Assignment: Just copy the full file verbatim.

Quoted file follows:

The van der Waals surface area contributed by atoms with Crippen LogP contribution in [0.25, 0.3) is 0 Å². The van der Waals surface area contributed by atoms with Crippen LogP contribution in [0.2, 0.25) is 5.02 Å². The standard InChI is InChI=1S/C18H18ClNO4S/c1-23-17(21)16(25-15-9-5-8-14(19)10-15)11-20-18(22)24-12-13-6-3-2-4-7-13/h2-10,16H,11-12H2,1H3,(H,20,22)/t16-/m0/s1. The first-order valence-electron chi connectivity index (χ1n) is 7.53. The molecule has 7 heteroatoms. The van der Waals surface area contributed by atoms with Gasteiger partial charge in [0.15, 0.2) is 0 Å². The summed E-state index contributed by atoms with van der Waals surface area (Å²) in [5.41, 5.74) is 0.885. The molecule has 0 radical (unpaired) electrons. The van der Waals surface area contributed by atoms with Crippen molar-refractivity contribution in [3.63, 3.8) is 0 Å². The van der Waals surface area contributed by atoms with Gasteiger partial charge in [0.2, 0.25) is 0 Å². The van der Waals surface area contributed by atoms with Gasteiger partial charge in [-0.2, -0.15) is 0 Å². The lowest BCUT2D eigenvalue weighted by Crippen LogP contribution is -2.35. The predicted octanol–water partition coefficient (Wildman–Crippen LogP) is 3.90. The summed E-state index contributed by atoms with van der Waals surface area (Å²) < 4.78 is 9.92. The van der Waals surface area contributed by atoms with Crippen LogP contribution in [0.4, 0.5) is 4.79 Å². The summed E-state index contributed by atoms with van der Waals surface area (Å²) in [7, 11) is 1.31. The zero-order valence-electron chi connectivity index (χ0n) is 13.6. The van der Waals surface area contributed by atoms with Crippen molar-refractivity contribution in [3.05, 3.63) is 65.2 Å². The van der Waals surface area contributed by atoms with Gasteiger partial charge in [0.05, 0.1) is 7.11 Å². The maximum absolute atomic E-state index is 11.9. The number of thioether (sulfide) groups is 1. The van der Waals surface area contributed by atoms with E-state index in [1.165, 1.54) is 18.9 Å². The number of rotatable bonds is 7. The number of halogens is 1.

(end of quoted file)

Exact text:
The van der Waals surface area contributed by atoms with Crippen LogP contribution in [0.25, 0.3) is 0 Å². The van der Waals surface area contributed by atoms with Crippen LogP contribution in [0.2, 0.25) is 5.02 Å². The standard InChI is InChI=1S/C18H18ClNO4S/c1-23-17(21)16(25-15-9-5-8-14(19)10-15)11-20-18(22)24-12-13-6-3-2-4-7-13/h2-10,16H,11-12H2,1H3,(H,20,22)/t16-/m0/s1. The first-order valence-electron chi connectivity index (χ1n) is 7.53. The molecule has 7 heteroatoms. The van der Waals surface area contributed by atoms with Gasteiger partial charge in [0.15, 0.2) is 0 Å². The summed E-state index contributed by atoms with van der Waals surface area (Å²) in [5.41, 5.74) is 0.885. The molecule has 0 radical (unpaired) electrons. The van der Waals surface area contributed by atoms with Crippen molar-refractivity contribution in [3.63, 3.8) is 0 Å². The van der Waals surface area contributed by atoms with Gasteiger partial charge in [0.2, 0.25) is 0 Å². The van der Waals surface area contributed by atoms with Gasteiger partial charge in [-0.2, -0.15) is 0 Å². The lowest BCUT2D eigenvalue weighted by Crippen LogP contribution is -2.35. The predicted octanol–water partition coefficient (Wildman–Crippen LogP) is 3.90. The summed E-state index contributed by atoms with van der Waals surface area (Å²) < 4.78 is 9.92. The van der Waals surface area contributed by atoms with Crippen LogP contribution in [0.4, 0.5) is 4.79 Å². The summed E-state index contributed by atoms with van der Waals surface area (Å²) in [7, 11) is 1.31. The zero-order valence-electron chi connectivity index (χ0n) is 13.6. The van der Waals surface area contributed by atoms with Crippen molar-refractivity contribution in [3.05, 3.63) is 65.2 Å². The van der Waals surface area contributed by atoms with Gasteiger partial charge in [0.05, 0.1) is 7.11 Å². The maximum absolute atomic E-state index is 11.9. The number of thioether (sulfide) groups is 1. The van der Waals surface area contributed by atoms with E-state index in [1.165, 1.54) is 18.9 Å². The number of rotatable bonds is 7. The number of halogens is 1.